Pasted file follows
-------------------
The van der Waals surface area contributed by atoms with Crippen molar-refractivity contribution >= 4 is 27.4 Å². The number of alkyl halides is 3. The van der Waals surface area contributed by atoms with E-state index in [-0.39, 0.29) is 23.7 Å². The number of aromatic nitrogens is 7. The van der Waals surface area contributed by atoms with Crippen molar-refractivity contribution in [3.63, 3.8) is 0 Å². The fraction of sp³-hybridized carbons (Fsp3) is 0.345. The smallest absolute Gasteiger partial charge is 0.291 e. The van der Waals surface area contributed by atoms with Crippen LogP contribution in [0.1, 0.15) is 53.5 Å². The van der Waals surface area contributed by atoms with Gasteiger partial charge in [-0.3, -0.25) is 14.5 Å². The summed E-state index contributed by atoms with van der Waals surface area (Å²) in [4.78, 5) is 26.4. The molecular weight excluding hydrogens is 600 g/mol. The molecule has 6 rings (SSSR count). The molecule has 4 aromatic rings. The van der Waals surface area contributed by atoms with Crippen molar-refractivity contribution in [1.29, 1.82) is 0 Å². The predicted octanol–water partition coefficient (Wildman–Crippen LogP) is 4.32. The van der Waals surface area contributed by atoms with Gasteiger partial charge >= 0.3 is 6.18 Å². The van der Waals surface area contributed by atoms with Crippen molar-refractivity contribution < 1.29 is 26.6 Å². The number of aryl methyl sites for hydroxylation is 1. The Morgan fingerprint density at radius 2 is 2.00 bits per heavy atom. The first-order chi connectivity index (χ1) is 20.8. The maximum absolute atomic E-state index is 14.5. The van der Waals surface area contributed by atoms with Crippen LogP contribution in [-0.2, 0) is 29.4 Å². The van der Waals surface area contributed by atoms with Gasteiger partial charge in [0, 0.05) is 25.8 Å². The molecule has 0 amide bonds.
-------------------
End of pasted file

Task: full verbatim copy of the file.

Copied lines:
The van der Waals surface area contributed by atoms with Crippen molar-refractivity contribution >= 4 is 27.4 Å². The number of alkyl halides is 3. The van der Waals surface area contributed by atoms with E-state index in [-0.39, 0.29) is 23.7 Å². The number of aromatic nitrogens is 7. The van der Waals surface area contributed by atoms with Crippen molar-refractivity contribution in [3.63, 3.8) is 0 Å². The fraction of sp³-hybridized carbons (Fsp3) is 0.345. The smallest absolute Gasteiger partial charge is 0.291 e. The van der Waals surface area contributed by atoms with Crippen LogP contribution in [0.1, 0.15) is 53.5 Å². The van der Waals surface area contributed by atoms with Gasteiger partial charge in [-0.3, -0.25) is 14.5 Å². The summed E-state index contributed by atoms with van der Waals surface area (Å²) in [4.78, 5) is 26.4. The molecular weight excluding hydrogens is 600 g/mol. The molecule has 6 rings (SSSR count). The molecule has 4 aromatic rings. The van der Waals surface area contributed by atoms with Crippen molar-refractivity contribution in [1.29, 1.82) is 0 Å². The predicted octanol–water partition coefficient (Wildman–Crippen LogP) is 4.32. The van der Waals surface area contributed by atoms with Gasteiger partial charge >= 0.3 is 6.18 Å². The van der Waals surface area contributed by atoms with Crippen molar-refractivity contribution < 1.29 is 26.6 Å². The number of aryl methyl sites for hydroxylation is 1. The Morgan fingerprint density at radius 2 is 2.00 bits per heavy atom. The first-order chi connectivity index (χ1) is 20.8. The maximum absolute atomic E-state index is 14.5. The van der Waals surface area contributed by atoms with Crippen LogP contribution in [-0.2, 0) is 29.4 Å². The van der Waals surface area contributed by atoms with Gasteiger partial charge in [0, 0.05) is 25.8 Å². The molecule has 0 amide bonds.